Penn State's James Franklin: No problem with players voicing opinions on social issues
Penn State head coach James Franklin says he has “strong feelings” about the controversy over protests by NFL players during the national anthem and President Trump’s strong criticism of them, and that the focus on embracing differences should be more from a positive angle than a negative one.
In the middle of his weekly Tuesday teleconference in which he reviewed the thrilling 21-19 win over Iowa and looked ahead to Indiana on Saturday, Franklin was asked about Trump’s statements last week that any NFL player kneeling during the national anthem should be fired, and if he spoke with his players about them.
“As you can imagine, I want my focus to be on Indiana as much as I possibly can,” he said. “I do have strong feelings as a United States citizen. I do have strong feelings as a college football coach and I have very strong feelings as an African-American. So to me, those conversations and those feelings are personal, they’re private to our team.”
Franklin believes in the right of his players to express their opinions on social topics as long as they’re thoughtful about them and respect their teammates’ views.
“I love how our guys are handling it. We’re able to have really good discussions as a family. There’s guys that are voicing their opinions with their teammates face-to-face. There’s guys that are voicing their opinion socially, and the thing that’s probably most important for me is that the guys don’t react and make an emotional decision, or have an emotional outburst, that they take their time and they think it through and are thoughtful and express themselves and articulate.”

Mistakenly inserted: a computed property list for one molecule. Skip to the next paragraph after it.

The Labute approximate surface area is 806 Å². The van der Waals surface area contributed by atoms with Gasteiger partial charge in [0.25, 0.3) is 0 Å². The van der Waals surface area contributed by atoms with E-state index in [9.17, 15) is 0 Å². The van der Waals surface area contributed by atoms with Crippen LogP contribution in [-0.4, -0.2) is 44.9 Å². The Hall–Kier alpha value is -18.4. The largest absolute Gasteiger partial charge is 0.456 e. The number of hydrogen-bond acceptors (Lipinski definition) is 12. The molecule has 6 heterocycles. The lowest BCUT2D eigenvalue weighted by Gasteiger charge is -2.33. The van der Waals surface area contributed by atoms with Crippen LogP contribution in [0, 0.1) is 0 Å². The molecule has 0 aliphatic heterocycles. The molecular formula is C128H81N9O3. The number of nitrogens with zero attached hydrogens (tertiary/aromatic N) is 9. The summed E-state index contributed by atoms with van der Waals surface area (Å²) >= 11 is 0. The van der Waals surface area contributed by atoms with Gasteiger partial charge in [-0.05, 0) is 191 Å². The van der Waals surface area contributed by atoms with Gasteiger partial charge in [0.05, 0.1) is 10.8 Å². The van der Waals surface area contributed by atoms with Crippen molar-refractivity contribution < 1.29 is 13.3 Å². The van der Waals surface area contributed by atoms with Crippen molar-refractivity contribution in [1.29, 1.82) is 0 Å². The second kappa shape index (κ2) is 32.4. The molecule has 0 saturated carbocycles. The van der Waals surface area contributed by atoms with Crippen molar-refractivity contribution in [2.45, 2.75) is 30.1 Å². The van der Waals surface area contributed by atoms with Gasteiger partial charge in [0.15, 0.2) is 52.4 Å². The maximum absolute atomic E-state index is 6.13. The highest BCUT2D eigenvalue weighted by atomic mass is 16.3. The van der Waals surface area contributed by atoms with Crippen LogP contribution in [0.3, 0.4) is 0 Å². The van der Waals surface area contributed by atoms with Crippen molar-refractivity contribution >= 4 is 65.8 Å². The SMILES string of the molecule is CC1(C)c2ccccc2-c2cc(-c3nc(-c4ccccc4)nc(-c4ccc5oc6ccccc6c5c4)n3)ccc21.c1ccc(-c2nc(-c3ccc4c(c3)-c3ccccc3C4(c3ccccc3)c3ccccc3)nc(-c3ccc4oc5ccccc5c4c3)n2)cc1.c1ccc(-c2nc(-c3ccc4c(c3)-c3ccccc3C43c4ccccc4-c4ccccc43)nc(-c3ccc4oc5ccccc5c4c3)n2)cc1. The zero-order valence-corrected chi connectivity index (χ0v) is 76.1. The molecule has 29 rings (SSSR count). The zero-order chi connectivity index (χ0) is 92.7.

Franklin mentioned freshman defensive back Lamont Wade, who has gone on YouTube with a nearly five-minute video in which he talks about First Amendment rights, police killings and being harassed and called racial slurs just for being black.
“I’m proud of him because he’s spent time thinking about what’s on his heart and what’s on his mind, and expressing himself and being thoughtful and being articulate,” he said. “To me, that’s what college athletics is all about, that’s what Penn State’s all about, that’s what our country is supposed to be all about – embracing differences, appreciating that our differences is what makes our country so strong and so great and so wonderful.
“That’s probably not being emphasized enough. We’re focused on our differences from a negative perspective and we really should be focusing on our differences from a positive perspective, and it’s what made this country so powerful and so wonderful and so special for so many people for so many years.”
Franklin said he spoke with his team at length last year after San Francisco 49ers quarterback Colin Kaepernick knelt on the sideline during the national anthem. He said he discussed similar issues this season with the team’s leadership council.
“I think it’s important for our team to have those kinds of discussions and kind of be involved with what’s going on,” said senior tight end Mike Gesicki, a member of the council. “Ultimately we have the kind of guys on our team that all have different opinions and everybody should be given the opportunity to express themselves in the way that they want and what they think is important to them.
“Hearing these different opinions shows the diversity of our team and shows how many different guys we have that come from different backgrounds and have so many beliefs and opinions. It’s something that we take pride in. Having those conversations have been good for us.”